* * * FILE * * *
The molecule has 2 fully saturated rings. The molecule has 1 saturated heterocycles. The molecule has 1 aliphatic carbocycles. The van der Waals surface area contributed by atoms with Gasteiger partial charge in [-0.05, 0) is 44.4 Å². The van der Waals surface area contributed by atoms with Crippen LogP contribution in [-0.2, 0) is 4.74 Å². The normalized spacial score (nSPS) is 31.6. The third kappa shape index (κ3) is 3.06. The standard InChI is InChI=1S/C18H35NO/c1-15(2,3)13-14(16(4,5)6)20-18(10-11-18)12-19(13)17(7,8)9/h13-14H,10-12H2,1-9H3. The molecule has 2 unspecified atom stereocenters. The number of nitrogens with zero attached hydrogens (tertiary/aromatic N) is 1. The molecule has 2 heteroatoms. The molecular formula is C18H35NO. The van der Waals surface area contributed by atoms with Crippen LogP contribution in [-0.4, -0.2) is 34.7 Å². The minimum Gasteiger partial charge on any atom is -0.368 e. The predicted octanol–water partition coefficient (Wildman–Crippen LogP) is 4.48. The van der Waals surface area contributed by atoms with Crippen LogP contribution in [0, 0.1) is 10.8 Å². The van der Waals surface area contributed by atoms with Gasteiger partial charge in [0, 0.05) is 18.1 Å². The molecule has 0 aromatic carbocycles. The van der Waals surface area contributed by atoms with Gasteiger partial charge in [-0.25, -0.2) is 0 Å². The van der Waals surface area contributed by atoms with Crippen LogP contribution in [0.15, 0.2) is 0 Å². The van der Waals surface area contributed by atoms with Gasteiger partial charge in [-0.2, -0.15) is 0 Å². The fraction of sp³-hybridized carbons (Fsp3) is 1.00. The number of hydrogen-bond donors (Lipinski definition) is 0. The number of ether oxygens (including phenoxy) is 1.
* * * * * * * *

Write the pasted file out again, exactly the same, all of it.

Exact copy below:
The molecule has 2 fully saturated rings. The molecule has 1 saturated heterocycles. The molecule has 1 aliphatic carbocycles. The van der Waals surface area contributed by atoms with Gasteiger partial charge in [-0.05, 0) is 44.4 Å². The van der Waals surface area contributed by atoms with Crippen LogP contribution in [-0.2, 0) is 4.74 Å². The normalized spacial score (nSPS) is 31.6. The third kappa shape index (κ3) is 3.06. The standard InChI is InChI=1S/C18H35NO/c1-15(2,3)13-14(16(4,5)6)20-18(10-11-18)12-19(13)17(7,8)9/h13-14H,10-12H2,1-9H3. The molecule has 2 unspecified atom stereocenters. The number of nitrogens with zero attached hydrogens (tertiary/aromatic N) is 1. The molecule has 2 heteroatoms. The molecular formula is C18H35NO. The van der Waals surface area contributed by atoms with Crippen LogP contribution in [-0.4, -0.2) is 34.7 Å². The minimum Gasteiger partial charge on any atom is -0.368 e. The predicted octanol–water partition coefficient (Wildman–Crippen LogP) is 4.48. The van der Waals surface area contributed by atoms with Crippen LogP contribution in [0, 0.1) is 10.8 Å². The van der Waals surface area contributed by atoms with Gasteiger partial charge in [0, 0.05) is 18.1 Å². The molecule has 0 aromatic carbocycles. The van der Waals surface area contributed by atoms with Gasteiger partial charge in [-0.25, -0.2) is 0 Å². The van der Waals surface area contributed by atoms with Crippen LogP contribution in [0.15, 0.2) is 0 Å². The van der Waals surface area contributed by atoms with Gasteiger partial charge in [-0.2, -0.15) is 0 Å². The fraction of sp³-hybridized carbons (Fsp3) is 1.00. The number of hydrogen-bond donors (Lipinski definition) is 0. The number of ether oxygens (including phenoxy) is 1.